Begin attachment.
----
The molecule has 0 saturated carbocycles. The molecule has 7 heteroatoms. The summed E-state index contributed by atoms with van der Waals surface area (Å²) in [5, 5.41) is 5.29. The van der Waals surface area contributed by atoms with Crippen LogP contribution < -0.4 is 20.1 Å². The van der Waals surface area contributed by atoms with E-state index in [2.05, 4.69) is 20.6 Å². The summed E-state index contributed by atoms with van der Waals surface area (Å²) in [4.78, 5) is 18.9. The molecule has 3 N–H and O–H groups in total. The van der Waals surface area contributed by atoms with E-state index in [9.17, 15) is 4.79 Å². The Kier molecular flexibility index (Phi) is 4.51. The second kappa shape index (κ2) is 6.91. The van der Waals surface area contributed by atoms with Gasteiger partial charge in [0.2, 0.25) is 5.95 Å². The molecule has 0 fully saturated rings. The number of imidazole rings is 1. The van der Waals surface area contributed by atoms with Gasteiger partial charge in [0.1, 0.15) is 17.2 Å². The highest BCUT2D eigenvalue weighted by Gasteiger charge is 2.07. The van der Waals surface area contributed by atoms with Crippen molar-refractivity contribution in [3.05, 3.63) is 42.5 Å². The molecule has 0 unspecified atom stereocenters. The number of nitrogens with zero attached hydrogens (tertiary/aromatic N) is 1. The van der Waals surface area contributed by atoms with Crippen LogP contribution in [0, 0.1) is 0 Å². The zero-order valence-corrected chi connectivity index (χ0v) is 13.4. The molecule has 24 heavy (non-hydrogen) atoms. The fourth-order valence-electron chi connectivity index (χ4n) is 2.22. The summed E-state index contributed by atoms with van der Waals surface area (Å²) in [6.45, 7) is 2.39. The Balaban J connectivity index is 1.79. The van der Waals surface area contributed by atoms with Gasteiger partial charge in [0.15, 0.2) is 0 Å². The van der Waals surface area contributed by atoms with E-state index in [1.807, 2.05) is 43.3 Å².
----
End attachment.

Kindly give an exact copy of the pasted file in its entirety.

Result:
The molecule has 0 saturated carbocycles. The molecule has 7 heteroatoms. The summed E-state index contributed by atoms with van der Waals surface area (Å²) in [5, 5.41) is 5.29. The van der Waals surface area contributed by atoms with Crippen LogP contribution < -0.4 is 20.1 Å². The van der Waals surface area contributed by atoms with E-state index in [2.05, 4.69) is 20.6 Å². The summed E-state index contributed by atoms with van der Waals surface area (Å²) in [4.78, 5) is 18.9. The molecule has 3 N–H and O–H groups in total. The van der Waals surface area contributed by atoms with E-state index in [9.17, 15) is 4.79 Å². The Kier molecular flexibility index (Phi) is 4.51. The second kappa shape index (κ2) is 6.91. The van der Waals surface area contributed by atoms with Gasteiger partial charge in [0.2, 0.25) is 5.95 Å². The molecule has 0 fully saturated rings. The number of imidazole rings is 1. The van der Waals surface area contributed by atoms with Gasteiger partial charge in [0.1, 0.15) is 17.2 Å². The highest BCUT2D eigenvalue weighted by Gasteiger charge is 2.07. The van der Waals surface area contributed by atoms with Crippen molar-refractivity contribution in [3.05, 3.63) is 42.5 Å². The molecule has 0 unspecified atom stereocenters. The number of nitrogens with zero attached hydrogens (tertiary/aromatic N) is 1. The van der Waals surface area contributed by atoms with Crippen LogP contribution in [0, 0.1) is 0 Å². The zero-order valence-corrected chi connectivity index (χ0v) is 13.4. The molecule has 24 heavy (non-hydrogen) atoms. The fourth-order valence-electron chi connectivity index (χ4n) is 2.22. The summed E-state index contributed by atoms with van der Waals surface area (Å²) in [6.45, 7) is 2.39. The Balaban J connectivity index is 1.79. The van der Waals surface area contributed by atoms with Gasteiger partial charge in [0.15, 0.2) is 0 Å². The van der Waals surface area contributed by atoms with E-state index in [1.807, 2.05) is 43.3 Å².